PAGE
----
The Disorganised Brain - Podcast 5

In episode #5 of Brainstorm Bites we discuss impacts of a dis-organised brain. The inability to efficiently access information from various levels is a significant developmental concern. For example How can a child learn math or language - both clear examples of high brain - level three functions; when the child is performing primarily at level 1. The child's brain has a limitation for learning. The brain is unable to access other levels of development. This is a dis-organised brain.

Hi, I am Darren Gray, Chiropractor and neurological rehabilitation therapist from Brainstorm Rehab. I switch brains on.

The brain is quite a complex organ. It is so complicated we are still reaching into new frontiers with brain science. The developing brain obeys a principle of hierarchical development. This technical term we will chat more detail later. However, consider Hierarchical Development as stages like stops along a train journey. As such for appropriate learning, sequential stages are required for brain maturation. Hence it would be unrealistic for a child perform activities such as to drive a car or play a concert piano. Rather for a child of similar age to catch a ball and or skip a rope.

To explain this process let's imagine the brain is a multi-storey building, with three levels. Each level performs unique functions and roles. For example, level one -the Brainstem - is essential for early postural control, vestibular and balance function and developing reflex integration. Contrast, the third level - the high brain - is the cognitive processing, executive learning, and functioning part of the brain. Linking each level is an elevator. This elevator can freely traverse to all and any level as required.

However, a dis-organised brain according to the Hierarchal development, the lift is stuck. That means the child will have difficulty accessing various levels of brain function. The inability to efficiently access information from various levels is a significant developmental concern. How can a child learn maths or language - both clear examples of high brain - level three functions; when the child is performing primarily at level 1 or Brainstem. The lift is stuck at level 1. The child's brain has limitation for learning. The brain is unable to access other levels of development. This is a dis-organised brain.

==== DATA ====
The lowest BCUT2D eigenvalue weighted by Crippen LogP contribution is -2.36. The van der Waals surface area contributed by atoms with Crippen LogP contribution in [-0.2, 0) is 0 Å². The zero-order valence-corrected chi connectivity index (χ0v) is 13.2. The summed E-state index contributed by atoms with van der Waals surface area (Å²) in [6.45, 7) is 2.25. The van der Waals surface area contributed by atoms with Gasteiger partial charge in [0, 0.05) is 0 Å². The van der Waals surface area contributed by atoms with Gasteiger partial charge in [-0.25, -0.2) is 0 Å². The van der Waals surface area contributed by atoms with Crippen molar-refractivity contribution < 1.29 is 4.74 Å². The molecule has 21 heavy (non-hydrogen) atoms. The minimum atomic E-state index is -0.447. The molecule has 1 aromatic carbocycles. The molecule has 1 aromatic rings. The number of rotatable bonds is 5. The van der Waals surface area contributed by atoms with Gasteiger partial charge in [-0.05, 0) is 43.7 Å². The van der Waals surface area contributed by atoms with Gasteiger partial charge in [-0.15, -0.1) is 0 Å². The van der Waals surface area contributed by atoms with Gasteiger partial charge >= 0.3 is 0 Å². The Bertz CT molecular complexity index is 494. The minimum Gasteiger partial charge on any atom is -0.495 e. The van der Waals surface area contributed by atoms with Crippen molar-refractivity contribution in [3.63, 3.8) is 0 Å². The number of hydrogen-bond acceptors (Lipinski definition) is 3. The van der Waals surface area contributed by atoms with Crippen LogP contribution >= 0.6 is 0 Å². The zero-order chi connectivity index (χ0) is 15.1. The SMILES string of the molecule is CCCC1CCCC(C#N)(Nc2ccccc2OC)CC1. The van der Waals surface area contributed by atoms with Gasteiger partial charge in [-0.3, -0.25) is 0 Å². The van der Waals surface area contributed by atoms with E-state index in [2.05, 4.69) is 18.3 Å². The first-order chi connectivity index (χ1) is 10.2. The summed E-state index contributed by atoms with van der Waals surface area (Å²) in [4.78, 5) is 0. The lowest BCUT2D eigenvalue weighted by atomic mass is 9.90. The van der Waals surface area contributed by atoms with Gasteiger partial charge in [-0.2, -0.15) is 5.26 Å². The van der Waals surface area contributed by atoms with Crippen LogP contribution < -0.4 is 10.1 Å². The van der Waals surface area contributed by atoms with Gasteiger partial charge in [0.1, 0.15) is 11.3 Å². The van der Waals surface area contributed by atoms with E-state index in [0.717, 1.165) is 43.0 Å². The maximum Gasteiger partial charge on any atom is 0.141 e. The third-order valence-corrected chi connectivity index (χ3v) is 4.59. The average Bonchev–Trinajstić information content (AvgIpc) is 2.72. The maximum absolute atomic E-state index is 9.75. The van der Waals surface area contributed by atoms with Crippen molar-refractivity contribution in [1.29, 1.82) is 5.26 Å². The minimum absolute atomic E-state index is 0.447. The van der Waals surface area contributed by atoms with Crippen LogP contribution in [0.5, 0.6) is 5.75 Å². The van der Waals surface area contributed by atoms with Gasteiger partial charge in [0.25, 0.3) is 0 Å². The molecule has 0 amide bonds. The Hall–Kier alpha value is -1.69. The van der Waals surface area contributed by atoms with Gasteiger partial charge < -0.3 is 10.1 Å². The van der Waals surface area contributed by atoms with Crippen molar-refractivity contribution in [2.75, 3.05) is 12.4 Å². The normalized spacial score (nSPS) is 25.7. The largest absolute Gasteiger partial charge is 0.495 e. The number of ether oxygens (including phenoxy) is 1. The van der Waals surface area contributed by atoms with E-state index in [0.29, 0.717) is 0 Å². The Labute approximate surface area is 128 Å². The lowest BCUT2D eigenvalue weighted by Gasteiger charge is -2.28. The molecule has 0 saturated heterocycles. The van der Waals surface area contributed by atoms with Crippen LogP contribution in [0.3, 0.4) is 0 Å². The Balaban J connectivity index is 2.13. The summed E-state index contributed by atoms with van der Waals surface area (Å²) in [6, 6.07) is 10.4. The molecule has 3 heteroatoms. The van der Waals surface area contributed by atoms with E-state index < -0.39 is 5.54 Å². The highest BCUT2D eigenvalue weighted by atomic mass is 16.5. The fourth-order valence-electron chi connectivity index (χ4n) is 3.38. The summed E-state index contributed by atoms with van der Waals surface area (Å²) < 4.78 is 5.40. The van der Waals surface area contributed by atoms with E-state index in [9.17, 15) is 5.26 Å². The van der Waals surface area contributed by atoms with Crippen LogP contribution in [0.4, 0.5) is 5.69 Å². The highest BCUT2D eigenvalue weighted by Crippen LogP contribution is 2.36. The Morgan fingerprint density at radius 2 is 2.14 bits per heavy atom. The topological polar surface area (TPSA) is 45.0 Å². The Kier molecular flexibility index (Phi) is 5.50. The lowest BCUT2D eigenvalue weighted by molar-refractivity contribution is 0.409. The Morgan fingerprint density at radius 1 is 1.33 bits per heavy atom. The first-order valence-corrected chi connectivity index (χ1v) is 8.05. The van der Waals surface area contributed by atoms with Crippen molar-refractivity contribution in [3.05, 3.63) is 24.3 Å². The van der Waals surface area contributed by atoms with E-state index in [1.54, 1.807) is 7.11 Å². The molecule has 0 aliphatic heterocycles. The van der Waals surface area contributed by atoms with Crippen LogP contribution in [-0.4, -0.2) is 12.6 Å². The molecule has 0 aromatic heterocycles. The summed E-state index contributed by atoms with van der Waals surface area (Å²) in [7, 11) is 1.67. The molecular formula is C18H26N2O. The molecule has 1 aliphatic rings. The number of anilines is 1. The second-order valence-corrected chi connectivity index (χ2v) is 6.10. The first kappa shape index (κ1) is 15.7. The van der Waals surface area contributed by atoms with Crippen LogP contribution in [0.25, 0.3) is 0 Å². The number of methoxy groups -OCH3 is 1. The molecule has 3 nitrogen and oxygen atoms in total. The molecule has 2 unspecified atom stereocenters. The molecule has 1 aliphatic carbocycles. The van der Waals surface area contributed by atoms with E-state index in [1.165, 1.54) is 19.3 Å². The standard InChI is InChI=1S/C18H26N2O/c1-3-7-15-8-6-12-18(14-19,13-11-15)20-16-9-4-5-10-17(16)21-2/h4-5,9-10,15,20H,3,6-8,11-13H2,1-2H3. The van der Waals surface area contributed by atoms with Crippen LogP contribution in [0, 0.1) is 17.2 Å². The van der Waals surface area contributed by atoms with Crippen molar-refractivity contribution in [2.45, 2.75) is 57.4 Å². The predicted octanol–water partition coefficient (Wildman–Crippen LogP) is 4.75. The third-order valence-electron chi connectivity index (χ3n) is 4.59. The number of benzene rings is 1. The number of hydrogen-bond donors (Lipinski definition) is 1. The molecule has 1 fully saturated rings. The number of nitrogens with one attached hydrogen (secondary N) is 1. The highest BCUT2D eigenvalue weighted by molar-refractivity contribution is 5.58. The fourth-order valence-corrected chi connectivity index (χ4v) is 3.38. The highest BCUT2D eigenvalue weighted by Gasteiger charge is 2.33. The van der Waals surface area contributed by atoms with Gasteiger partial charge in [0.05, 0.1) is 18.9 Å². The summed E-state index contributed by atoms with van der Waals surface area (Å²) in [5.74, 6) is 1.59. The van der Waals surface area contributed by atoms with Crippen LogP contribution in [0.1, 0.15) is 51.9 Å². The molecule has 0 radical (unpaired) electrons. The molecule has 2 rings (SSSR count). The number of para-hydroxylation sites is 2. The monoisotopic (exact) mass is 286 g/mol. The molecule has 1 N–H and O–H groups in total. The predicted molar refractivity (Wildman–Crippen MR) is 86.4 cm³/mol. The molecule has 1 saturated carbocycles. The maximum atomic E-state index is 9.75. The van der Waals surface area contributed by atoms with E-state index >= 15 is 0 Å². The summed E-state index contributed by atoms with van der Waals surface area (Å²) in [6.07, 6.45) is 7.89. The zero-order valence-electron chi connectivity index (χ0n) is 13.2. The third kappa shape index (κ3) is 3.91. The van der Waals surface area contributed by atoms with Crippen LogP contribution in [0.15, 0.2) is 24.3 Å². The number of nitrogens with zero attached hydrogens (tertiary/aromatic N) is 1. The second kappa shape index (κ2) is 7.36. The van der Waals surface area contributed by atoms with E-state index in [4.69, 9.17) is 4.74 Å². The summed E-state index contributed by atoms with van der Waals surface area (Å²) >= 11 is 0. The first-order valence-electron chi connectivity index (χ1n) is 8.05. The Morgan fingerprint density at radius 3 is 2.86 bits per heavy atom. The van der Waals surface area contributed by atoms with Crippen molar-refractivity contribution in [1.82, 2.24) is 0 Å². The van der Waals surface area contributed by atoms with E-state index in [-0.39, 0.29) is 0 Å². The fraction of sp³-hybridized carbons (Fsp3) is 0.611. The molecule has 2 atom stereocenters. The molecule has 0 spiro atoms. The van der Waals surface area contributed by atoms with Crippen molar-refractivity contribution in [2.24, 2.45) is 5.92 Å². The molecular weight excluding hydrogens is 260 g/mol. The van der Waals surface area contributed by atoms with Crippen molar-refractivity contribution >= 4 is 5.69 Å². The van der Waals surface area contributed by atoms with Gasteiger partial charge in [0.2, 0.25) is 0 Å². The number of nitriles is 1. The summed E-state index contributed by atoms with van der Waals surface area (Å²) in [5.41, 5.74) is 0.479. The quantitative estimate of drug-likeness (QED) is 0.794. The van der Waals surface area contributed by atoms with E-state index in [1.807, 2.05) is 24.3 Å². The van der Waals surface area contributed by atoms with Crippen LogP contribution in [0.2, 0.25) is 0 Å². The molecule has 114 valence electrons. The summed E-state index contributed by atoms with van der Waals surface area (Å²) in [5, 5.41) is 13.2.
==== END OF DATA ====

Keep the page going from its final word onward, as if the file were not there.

An approach to restore is to establish patterns within the brain. Specific re-training and therapy have been shown very useful for the treatment of a dis-organised brain.

At Brainstorm, we are dedicated to switching on brains. For references and information, jump to brainstormrehab.com.au or join the conversation on Facebook. Thanks for joining us today on Brainstorm Bites podcast.


More reading:

Feldman, A. G., Goussev, V., Sangole, A., & Levin, M. F. (2010). Motor Synergies and the Equilibrium-Point Hypothesis. Motor Control, 3, 294–322.

Gilmore, P., & Spaulding, S. (2001). Motor control and motor learning: implications for treatment of individuals post stroke. Physical Occupational Therapy In Geriatrics, 20(1), 1–15. https://doi.org/10.1300/J148v20n01_01

Govan, L., Langhorne, P., & Weir, C. J. (2007). Does the prevention of complications explain the survival benefit of organized inpatient (stroke unit) care?: further analysis of a systematic review. Stroke; a Journal of Cerebral Circulation, 38(9), 2536–2540. https://doi.org/10.1161/STROKEAHA.106.478842

Greenspan, S. I., & Wieder, S. (1999). A Functional Developmental Approach to Autism Spectrum Disorders. Journal of the Association for Persons with Severe Handicaps.

Melillo, R., & Leisman, G. (2009). Neurobehavioral Disorders of Childhood: An Evolutionary Perspective. New York: Springer.



The Disorganised Brain - Podcast 5--